Friday, September 04, 2009

Homemade Morón Recipe

The name of this Waray delicacy has accent on the second syllable, so it doesn't refer to those jerks you don't want to work with in the office. I don't know why it's called thus, but it's probably a local term that doesn't in any way relate to the highly popular English word with Greek origins.

It's something luscious, generates happiness and induces a state of high due to the pureness of the (dark) chocolate ingredient, as opposed to the imbecile qualities of the first-syllable-accented slang.

This kakanin got featured early on in the life of this blog, by a friend who participated in the Lasang Pinoy event I hosted about streetfood. There was this company selling Waray delicacies with outlets in Metro Rail Transit stations, which my friend considered to be streetside, but the kiosks have since disappeared.

So now Metro Manila denizens would have to go to Leyte for a morón fix, or should cultivate good relationships with Waray friends/relatives in hopes of receiving moron as pasalubong from home vacations, or better, receive gifts of morón cooked in homes in the metropolis.

I got acquainted with morón early on in my life because an uncle married a Waray. I'd get to sample thin rolls of morón during the rare times my family attended fiestas in my mother's barrio, where my uncle's family stayed. But more commonly morón was also served during celebrations of various milestones in my uncle's family. During that time, though, I was more interested in eating than cooking, so I never asked to be taught how morón was made.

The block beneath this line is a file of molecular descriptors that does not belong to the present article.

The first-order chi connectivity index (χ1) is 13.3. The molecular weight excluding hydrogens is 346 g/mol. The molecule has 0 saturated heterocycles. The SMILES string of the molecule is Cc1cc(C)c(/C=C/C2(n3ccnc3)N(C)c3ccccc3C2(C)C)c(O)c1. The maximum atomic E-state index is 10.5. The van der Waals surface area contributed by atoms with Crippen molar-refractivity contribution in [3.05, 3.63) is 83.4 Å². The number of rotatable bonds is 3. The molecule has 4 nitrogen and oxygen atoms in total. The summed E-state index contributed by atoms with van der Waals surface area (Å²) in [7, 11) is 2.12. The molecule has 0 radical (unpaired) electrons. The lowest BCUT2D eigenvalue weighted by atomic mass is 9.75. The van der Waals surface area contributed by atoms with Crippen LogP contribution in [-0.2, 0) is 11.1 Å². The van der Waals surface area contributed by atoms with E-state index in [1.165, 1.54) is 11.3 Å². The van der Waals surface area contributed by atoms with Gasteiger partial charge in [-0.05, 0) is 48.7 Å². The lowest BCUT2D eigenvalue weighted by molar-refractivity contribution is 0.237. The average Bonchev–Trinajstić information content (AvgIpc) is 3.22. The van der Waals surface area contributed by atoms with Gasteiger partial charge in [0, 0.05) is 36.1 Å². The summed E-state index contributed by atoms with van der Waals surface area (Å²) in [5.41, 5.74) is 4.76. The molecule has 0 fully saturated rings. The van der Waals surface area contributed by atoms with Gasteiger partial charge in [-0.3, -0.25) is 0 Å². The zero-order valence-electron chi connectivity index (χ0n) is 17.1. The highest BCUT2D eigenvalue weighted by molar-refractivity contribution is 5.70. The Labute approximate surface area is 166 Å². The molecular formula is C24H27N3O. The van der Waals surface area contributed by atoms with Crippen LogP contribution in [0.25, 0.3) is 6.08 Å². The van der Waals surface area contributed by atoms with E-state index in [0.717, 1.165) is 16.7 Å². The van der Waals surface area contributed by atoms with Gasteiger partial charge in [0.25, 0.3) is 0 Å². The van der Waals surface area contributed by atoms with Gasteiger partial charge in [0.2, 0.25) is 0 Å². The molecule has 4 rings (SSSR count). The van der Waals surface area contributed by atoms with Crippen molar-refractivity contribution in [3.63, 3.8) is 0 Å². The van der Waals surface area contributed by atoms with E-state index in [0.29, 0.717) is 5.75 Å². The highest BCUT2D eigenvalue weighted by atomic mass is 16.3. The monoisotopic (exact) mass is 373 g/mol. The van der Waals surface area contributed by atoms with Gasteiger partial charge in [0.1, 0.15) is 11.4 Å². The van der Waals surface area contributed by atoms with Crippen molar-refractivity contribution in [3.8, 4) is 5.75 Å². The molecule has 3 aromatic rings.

For a class project in college, on the topic of food and culture, we imported binagol and morón direct from Leyte to feed the class while a guest lectured on food and its associations.

Then luck shined at work, where I got to meet and cultured a friendship with an office colleague from the town of Abuyog in the province of Leyte. Abuyog is famed for its morón, made by a people who are obdurate in protecting the quality of their product. Thus the Abuyog morón is unsurpassed, never commercialized (hopefully it stays this way).

So I await breathlessly every time this officemate goes home for the holidays, because at the end of vacation time a plastic bag of morón always lands on my office table.

All Filipino kakanin, which are made of rice and gata (coconut cream and/or coconut milk), are highly perishable. They are best eaten right after cooking, fast deteriorating within a few days, if they don't spoil right away.

It is the same with morón, so it can't be found outside of Leyte. It was one of my most highly anticipated things to buy during my Tacloban trip, so it was such a great big disappointment to bring home hard-as-plastic morón from Aida's at Zamora.

I was so frustrated that it actually compelled me to make morón myself, at home.

I've actually had a morón recipe for more than three years now, graciously given by a Waray cook/chef, who has used it based on the recipe of the most well-known morón-maker in Leyte. Several months after the delicacy was first featured in this blog I was contacted and was emailed the recipe. I've tried to cook from it previously, but my first two attempts were disasters.